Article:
Wednesday, December 19, 2007

"Journey Into Night"

Not normally the biggest David Sedaris fan...

In an effort to appear respectful, I’d already missed the first movie cycle, but I didn’t know how much longer I could hold out. Up ahead, in the cheerful part of Business Elite, I heard someone laugh. It wasn’t the practiced chuckle you offer in response to a joke but something more genuine, a bark almost. It’s the noise one makes when watching stupid movies on a plane, movies you’d probably never laugh at in the theatre. I think it’s the thinness of the air that heightens your reactions—and not just to comedy, either.

Take my seatmate. The man was crying again, not loudly but steadily, and I wondered, perhaps unfairly, if he wasn’t overdoing it a bit. Stealing a glance at his blocky, tear-stained profile, I thought back to when I was fifteen and a girl in my junior high died of leukemia, or “ ‘Love Story’ disease,” as it was often referred to then. The principal made the announcement and I, along with the rest of my friends, fell into a great show of mourning. Group hugs, bouquets laid near the flagpole. I can’t imagine what it would have been like had we actually known her. Not to brag, but I think I took it hardest of all. “Why her and not me?” I wailed.

“Funny,” my mother would say, “but I don’t remember you ever mentioning anyone named Monica.”

My friends were a lot more understanding, especially Barbara, who, a week after the funeral, announced that maybe she would kill herself as well.

None of us reminded her that Monica had died of a terminal illness, as, in a way, that didn’t matter anymore. The point was that she was gone, and our lives would never be the same: we were people who knew people who died. This is to say that we had been touched by tragedy, and had been made special by it. By all appearances, I was devastated, but in fact I had never been so happy in my life.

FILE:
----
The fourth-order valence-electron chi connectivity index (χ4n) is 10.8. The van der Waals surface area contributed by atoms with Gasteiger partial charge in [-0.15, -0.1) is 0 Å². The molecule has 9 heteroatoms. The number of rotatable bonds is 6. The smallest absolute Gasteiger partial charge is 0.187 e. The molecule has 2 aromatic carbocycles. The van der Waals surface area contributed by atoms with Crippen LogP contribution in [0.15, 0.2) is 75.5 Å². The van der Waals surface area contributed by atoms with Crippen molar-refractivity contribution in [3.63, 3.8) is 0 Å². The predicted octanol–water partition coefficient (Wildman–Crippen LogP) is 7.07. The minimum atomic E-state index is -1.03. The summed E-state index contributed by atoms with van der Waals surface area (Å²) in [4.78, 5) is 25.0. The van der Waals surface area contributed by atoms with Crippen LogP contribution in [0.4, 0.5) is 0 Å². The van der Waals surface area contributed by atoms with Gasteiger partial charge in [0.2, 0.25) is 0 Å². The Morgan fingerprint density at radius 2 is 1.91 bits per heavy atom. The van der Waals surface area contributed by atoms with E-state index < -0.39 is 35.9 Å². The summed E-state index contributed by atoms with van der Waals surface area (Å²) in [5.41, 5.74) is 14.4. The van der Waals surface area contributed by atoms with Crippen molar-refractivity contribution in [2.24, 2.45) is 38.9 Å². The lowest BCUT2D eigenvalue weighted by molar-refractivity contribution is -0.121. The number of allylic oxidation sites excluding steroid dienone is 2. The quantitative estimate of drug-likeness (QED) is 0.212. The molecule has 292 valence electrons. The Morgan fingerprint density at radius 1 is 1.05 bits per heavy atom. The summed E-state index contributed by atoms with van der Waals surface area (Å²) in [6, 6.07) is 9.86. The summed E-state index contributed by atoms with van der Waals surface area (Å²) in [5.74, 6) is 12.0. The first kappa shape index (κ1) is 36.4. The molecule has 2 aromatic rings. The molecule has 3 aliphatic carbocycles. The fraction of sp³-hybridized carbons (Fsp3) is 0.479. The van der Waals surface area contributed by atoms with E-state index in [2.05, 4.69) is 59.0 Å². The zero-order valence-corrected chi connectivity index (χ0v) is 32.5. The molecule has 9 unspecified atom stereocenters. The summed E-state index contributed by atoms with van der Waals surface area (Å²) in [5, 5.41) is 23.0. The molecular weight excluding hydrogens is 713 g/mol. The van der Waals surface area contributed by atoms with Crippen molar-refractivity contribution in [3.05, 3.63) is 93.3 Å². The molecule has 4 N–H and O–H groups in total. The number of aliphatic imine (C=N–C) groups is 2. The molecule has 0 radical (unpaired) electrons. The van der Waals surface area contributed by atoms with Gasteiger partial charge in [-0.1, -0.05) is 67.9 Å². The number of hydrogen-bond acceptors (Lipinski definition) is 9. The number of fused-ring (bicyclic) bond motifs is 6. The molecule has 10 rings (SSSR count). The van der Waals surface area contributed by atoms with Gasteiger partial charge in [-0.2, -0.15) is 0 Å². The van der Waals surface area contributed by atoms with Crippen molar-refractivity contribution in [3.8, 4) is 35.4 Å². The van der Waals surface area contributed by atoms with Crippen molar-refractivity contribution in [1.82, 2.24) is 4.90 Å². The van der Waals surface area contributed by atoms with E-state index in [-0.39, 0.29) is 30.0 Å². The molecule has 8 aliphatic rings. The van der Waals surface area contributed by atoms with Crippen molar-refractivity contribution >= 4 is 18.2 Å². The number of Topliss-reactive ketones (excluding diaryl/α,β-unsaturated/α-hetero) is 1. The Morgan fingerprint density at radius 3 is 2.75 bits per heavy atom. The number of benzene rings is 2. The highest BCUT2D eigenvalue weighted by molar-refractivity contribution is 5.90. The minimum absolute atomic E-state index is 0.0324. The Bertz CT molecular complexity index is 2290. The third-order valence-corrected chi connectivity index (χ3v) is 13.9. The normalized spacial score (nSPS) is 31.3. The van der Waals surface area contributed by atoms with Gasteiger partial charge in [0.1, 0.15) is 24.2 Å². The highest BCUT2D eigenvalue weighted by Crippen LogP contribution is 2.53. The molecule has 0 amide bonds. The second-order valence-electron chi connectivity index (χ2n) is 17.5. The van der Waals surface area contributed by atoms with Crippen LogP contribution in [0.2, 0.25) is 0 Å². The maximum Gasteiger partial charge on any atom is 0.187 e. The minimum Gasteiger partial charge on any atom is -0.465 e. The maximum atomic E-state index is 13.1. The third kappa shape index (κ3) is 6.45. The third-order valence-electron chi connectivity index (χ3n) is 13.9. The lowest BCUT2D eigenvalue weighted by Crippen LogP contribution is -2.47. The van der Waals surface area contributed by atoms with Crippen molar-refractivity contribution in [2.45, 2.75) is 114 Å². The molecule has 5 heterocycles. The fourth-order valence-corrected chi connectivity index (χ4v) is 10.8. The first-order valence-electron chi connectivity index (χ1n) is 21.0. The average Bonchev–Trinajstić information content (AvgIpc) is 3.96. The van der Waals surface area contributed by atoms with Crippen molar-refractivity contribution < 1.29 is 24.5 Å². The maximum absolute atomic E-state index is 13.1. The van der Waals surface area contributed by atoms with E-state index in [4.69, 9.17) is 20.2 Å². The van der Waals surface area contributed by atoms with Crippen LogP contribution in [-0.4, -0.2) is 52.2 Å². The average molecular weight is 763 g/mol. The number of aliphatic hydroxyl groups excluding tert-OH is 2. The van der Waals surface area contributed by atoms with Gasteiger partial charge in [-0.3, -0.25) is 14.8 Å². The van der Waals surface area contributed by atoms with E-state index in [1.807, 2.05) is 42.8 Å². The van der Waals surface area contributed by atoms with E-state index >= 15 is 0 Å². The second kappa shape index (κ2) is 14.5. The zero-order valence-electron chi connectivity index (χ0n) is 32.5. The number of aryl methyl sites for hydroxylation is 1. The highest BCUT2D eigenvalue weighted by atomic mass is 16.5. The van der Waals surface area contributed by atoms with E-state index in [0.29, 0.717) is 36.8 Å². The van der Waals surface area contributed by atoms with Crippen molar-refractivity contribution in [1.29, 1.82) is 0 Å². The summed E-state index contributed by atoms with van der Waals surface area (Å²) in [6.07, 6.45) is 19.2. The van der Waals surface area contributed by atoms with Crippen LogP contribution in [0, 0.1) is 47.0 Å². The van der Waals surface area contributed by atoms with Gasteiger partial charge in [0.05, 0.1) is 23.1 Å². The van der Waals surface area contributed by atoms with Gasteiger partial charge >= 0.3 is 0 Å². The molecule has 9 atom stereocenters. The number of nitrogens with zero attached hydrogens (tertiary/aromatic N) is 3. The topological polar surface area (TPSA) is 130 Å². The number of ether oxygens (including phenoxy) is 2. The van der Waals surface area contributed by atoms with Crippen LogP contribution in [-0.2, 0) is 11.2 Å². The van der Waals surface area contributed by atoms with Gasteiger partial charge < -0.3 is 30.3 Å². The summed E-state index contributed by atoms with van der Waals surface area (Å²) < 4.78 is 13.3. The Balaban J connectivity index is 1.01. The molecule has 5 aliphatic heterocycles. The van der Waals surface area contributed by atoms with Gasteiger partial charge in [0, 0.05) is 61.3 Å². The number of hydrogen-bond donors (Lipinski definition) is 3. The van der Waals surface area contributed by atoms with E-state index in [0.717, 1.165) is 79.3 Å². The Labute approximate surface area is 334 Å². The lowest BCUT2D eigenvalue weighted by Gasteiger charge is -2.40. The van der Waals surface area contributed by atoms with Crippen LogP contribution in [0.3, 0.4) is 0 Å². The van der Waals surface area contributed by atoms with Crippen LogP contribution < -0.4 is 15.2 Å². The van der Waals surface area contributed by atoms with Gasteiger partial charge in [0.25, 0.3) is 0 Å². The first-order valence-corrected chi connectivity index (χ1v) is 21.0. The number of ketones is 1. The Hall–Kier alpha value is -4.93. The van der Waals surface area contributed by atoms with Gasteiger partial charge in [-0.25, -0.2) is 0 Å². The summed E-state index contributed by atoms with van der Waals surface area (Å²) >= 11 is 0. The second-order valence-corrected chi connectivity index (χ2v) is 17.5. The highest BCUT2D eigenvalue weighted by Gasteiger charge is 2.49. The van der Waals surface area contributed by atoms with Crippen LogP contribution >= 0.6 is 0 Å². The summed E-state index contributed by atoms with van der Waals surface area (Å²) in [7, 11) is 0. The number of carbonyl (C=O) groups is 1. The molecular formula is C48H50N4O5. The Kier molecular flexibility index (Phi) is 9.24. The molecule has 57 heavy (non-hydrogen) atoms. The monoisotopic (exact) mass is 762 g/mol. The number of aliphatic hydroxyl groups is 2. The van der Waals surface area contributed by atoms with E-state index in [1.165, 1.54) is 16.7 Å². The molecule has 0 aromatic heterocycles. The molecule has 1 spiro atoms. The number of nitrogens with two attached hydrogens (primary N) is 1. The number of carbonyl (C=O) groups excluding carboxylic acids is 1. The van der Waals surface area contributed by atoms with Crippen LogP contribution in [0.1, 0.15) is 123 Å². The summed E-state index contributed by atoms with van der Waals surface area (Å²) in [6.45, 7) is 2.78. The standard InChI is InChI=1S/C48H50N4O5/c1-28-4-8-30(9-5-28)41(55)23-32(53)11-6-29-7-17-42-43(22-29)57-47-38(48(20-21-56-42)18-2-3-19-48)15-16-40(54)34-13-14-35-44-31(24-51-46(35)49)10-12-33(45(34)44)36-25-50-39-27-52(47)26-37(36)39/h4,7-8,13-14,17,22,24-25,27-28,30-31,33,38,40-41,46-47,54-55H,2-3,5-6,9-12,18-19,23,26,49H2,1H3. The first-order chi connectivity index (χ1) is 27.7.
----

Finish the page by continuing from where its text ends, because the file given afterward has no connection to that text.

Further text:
The next time someone died, it was a true friend, a young woman named Dana, who was hit by a car during our first year of college. My grief was genuine, yet still, no matter how hard I fought, there was an element of showmanship to it, the hope that someone might say, “You look like you just lost your best friend.”

Then I could say, “As a matter of fact, I did,” my voice cracked and anguished.

It was as if I’d learned to grieve by watching television: here you cry, here you throw yourself upon the bed, here you look in the mirror and notice how good you look with a tear-stained face.

Like most seasoned phonies, I roundly suspect that everyone is as disingenuous as I am. This Polish man, for instance. Given the time it would take him to buy a ticket and get to J.F.K., his mother would have been dead for at least six hours, maybe longer. Wasn’t he over it yet? I mean, really, who were these tears for? It was as if he were saying, “I loved my mother a lot more than you loved yours.” No wonder his former seatmate had complained. The guy was so competitive, so self-righteous, so, well, over the top.

But periodically I appreciate him, because despite his newfangled Parisian pretensions, he sometimes really skewers a point. I do feel so self conscious these days, about everything, and this speaks to one aspect of that sensation.

via the New Yorker, but more accurately because Peattie reminded me of it tonight and it inspired me to read it before bed despite the Greyhounds and the tiredness.

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